In the 1860s Watts treated many themes of abandonment and disappointed love. Clytie (marble bust exhibited Royal Academy 1868: Guildhall Art Gallery, London: exhibited Victorian High Renaissance, 1978-1979, op. cit., number 16) whose yearning for the sun god Apollo turned her into a sunflower and 'Ariadne'. (versions exhibited Royal Academy 1863 and Dudley Gallery 1869) deserted by Theseus, share similar themes with 'Orpheus and Eurydice'. Watts probably exposed deep personal emotions in such subjects, for his first marriage, to the young actress Ellen Terry, ended in separation in 1865, after they had been together for only eleven months.
But Watts's impetus was not simply personal for the Orpheus and Eurydice theme was also popular with his closest artistic friends in the 1860s. In Victorian High Renaissance, Allan Staley suggests that Watts took it up in direct response to Frederic Leighton's 1864 Royal Academy picture (Leighton House). This is a distinctly odd treatment of the theme in which Orpheus pushes Eurydice away. Watts's painting may be intended to criticise this version. Leighton became Watts's near neighbour in Kensington in 1866, and the two men exerted a strong influence on each other for the next six years. In the late 1860s Burne-Jones produced illustrations to William Morris's unpublished Orpheus and Eurydice poem. (He later re-used them for the 1880 'Graham' piano, the designs for which inspired Sargent's portrait of Comyns Carr in the present catalogue, number 147, plate 109.) Watts painted portraits of his friends Burne-Jones and Morris in 1870 (Birmingham City Museum and Art Gallery and National Portrait Gallery).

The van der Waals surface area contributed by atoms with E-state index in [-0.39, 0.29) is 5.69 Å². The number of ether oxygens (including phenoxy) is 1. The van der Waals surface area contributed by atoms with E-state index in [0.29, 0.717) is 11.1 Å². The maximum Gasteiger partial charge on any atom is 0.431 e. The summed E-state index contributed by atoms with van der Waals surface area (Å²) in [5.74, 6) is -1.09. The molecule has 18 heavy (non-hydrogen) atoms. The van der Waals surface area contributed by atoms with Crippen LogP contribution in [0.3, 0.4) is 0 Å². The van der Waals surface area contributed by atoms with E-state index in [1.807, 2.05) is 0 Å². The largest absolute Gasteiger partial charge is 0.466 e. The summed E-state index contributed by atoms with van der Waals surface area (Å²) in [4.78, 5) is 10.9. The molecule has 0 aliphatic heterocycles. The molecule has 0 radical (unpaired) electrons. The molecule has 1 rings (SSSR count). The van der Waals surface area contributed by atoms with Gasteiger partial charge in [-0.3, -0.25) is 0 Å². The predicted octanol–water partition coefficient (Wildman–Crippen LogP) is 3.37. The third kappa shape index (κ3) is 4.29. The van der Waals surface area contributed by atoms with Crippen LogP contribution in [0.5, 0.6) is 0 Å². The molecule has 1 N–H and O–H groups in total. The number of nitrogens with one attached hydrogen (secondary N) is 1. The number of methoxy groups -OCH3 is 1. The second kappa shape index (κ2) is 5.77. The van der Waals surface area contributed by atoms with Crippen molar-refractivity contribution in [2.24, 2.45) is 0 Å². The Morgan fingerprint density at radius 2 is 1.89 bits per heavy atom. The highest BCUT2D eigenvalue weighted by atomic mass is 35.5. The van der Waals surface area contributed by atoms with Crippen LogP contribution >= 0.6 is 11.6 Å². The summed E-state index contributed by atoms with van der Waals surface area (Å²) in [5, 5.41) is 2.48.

Watts's long career and his continual responsiveness to new trends in art means that he is the only Victorian artist to be involved both in early 19th century Neo-Classicism and in the new 'aesthetic' classicism of the 1860s. His 'Orpheus and Eurydice' epitomises the aims of the new movement, while continuing to use expressive techniques derived from the old. It was produced at a vital time of transition in European art. Some aspects of the painting look back to the traditions of the Renaissance, others forward to the preoccupations of the twentieth century.